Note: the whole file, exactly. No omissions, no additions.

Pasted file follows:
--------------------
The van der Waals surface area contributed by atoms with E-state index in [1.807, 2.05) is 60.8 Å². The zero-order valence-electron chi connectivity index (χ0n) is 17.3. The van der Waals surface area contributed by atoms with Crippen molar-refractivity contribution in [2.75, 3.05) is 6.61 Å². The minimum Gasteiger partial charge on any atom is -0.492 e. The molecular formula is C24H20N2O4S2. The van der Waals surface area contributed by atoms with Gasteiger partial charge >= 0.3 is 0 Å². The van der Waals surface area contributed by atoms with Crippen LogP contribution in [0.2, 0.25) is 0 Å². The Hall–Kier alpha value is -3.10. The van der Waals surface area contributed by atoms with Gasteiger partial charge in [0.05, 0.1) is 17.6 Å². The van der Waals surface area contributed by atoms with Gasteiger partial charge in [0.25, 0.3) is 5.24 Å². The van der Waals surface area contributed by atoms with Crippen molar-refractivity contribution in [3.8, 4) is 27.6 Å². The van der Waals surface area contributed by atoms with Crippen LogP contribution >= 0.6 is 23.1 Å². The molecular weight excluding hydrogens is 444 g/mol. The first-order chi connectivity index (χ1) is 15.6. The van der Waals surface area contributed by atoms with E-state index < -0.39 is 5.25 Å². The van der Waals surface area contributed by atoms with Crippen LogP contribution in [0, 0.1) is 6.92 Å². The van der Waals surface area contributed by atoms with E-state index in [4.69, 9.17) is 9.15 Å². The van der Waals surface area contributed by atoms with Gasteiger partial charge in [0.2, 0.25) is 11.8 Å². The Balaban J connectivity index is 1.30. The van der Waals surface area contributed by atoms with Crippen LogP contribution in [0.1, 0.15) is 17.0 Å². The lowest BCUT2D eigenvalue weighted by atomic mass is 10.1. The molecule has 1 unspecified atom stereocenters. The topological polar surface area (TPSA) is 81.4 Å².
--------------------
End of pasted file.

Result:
The van der Waals surface area contributed by atoms with E-state index in [1.807, 2.05) is 60.8 Å². The zero-order valence-electron chi connectivity index (χ0n) is 17.3. The van der Waals surface area contributed by atoms with Crippen molar-refractivity contribution in [2.75, 3.05) is 6.61 Å². The minimum Gasteiger partial charge on any atom is -0.492 e. The molecular formula is C24H20N2O4S2. The van der Waals surface area contributed by atoms with Gasteiger partial charge >= 0.3 is 0 Å². The van der Waals surface area contributed by atoms with Crippen LogP contribution in [0.2, 0.25) is 0 Å². The Hall–Kier alpha value is -3.10. The van der Waals surface area contributed by atoms with Gasteiger partial charge in [0.05, 0.1) is 17.6 Å². The van der Waals surface area contributed by atoms with Gasteiger partial charge in [0.25, 0.3) is 5.24 Å². The van der Waals surface area contributed by atoms with Crippen molar-refractivity contribution in [3.8, 4) is 27.6 Å². The van der Waals surface area contributed by atoms with Crippen LogP contribution >= 0.6 is 23.1 Å². The molecular weight excluding hydrogens is 444 g/mol. The first-order chi connectivity index (χ1) is 15.6. The van der Waals surface area contributed by atoms with E-state index < -0.39 is 5.25 Å². The van der Waals surface area contributed by atoms with Crippen LogP contribution in [0, 0.1) is 6.92 Å². The van der Waals surface area contributed by atoms with E-state index in [4.69, 9.17) is 9.15 Å². The van der Waals surface area contributed by atoms with Gasteiger partial charge in [0.2, 0.25) is 11.8 Å². The Balaban J connectivity index is 1.30. The van der Waals surface area contributed by atoms with Crippen LogP contribution in [0.1, 0.15) is 17.0 Å². The lowest BCUT2D eigenvalue weighted by atomic mass is 10.1. The molecule has 1 unspecified atom stereocenters. The topological polar surface area (TPSA) is 81.4 Å².